Counterfeit Products Affect Entire Industry

Distributors beware: counterfeiting remains a problem in the gases and welding industry.

While counterfeiting is commonly associated with watches and handbags, this unfortunate practice is one that affects a wide range of industries, ours not excluded. Several manufacturers in the gases and welding industry have had their products reproduced and ripped off by scam artists looking to make a quick buck and move on. And while the lion’s share of this activity happens overseas, distributors in the U.S. may not be immune to its far-reaching impact.

In 2008, Uniweld President David Pearl II and General Manager Michael Tarala of RegO Cryo-Flow Products shared their stories about counterfeit products with Welding & Gases Today. As it was then, counterfeiting continues to be a major issue for American manufacturers. Says Pearl, “A small amount of progress has been made in the last few years, but counterfeiting is going on all of the time.”

In fiscal year 2011, the Department of Homeland Security reported a 24 percent increase over the previous year in seizures of counterfeit and pirated goods. Homeland Security attributes the jump to increased enforcement from U.S. Customs and Border Protection (CBP) and U.S. Immigration and Customs Enforcement (ICE).

Both Pearl and ArcOne president Edward Martin say that they have seen very few counterfeit products make their way into the U.S. “We’ve seen it happen on one occasion with our products,” says Martin, “and we immediately put a stop to it with the company purchasing it.”

But the growth of online shopping into a multi-billion dollar industry has made it easier for counterfeiters to get their wares in front of American customers. ArcOne reports having seen broadcast emails coming from counterfeiters featuring its products.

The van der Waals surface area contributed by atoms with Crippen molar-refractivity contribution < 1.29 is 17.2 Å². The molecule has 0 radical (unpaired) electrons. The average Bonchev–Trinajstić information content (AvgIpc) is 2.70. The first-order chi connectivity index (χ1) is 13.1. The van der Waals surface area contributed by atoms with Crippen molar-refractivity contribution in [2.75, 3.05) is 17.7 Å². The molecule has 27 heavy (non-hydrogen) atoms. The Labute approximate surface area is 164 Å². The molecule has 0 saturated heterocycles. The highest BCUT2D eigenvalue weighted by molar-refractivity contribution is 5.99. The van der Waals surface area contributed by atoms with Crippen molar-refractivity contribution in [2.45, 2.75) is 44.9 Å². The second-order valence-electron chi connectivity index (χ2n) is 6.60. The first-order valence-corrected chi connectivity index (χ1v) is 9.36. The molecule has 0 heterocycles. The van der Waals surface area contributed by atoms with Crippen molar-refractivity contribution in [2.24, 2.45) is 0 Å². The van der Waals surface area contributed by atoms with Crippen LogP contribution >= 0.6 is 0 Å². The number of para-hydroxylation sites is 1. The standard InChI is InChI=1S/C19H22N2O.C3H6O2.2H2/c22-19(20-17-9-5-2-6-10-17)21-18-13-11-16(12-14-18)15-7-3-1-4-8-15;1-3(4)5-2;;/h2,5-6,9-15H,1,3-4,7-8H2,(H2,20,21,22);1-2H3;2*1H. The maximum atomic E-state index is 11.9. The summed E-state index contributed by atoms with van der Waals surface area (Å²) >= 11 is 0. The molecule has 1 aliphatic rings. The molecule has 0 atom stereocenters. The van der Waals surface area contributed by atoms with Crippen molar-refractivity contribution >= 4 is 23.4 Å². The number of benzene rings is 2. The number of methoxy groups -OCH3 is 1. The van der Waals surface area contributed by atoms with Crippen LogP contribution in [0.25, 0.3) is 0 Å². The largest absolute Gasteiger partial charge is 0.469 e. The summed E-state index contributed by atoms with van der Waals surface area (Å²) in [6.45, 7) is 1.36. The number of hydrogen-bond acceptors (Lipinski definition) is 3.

In its report of FY 2011 seizures, CBP Acting Commissioner David V. Aguilar said, “The growth of websites selling counterfeit goods directly to consumers is one reason why CBP and ICE have seen a significant increase in the number of seizures. Although these websites may have low prices, what they do not tell consumers is that the true costs to our nation and consumers include lost jobs, stolen business profits, threats to our national security, and a serious risk of injury to consumers.”

“Any time counterfeit products get into the market, it hurts everyone, from the manufacturer to the distribution channels to the end-user,” says Pearl. Counterfeiting has cost Uniweld millions of dollars according to Pearl. Within the last six months, Uniweld saw the successful conclusion of a 10-year legal battle in which it sought the prosecution of a man in the Middle East who was importing counterfeit products. But as Pearl says, any time a company is involved in a lawsuit, it raises their expenses, affecting everyone in the supply chain.

Earlier this year, Hypertherm announced that a three-year counterfeiting ring had been successfully broken up. The ring was responsible for counterfeiting Hypertherm’s nesting software, and is estimated to have cost the companies whose products it copied more than $100 million in lost revenues. “Companies suffer because they are not adequately compensated for the extensive time and effort necessary to develop and refine advanced software,” said Nick Rosenberg, leader of Hypertherm’s software division, in a press release. “In addition, customers suffer because companies are unable to devote the needed resources to develop new and better software.”

ArcOne’s Martin echoes this sentiment. “If we spend years developing a product and someone copies it, then we will lose a lot of money,” he says. “How do you put a price on years of development?”

Distributors, because they are in constant communication with manufacturers and end-users, can help play a role in fighting counterfeiters. “If a deal sounds too good to be true, it is,” says Martin.

“The best thing distributors can do is keep their ears and eyes open,” adds Pearl. “We’re always listening to and talking with our distributors. If they come across a situation that smells of counterfeiting, they should inform the manufacturer.”

Are you affected by counterfeit products?

Gases and Welding Distributors Association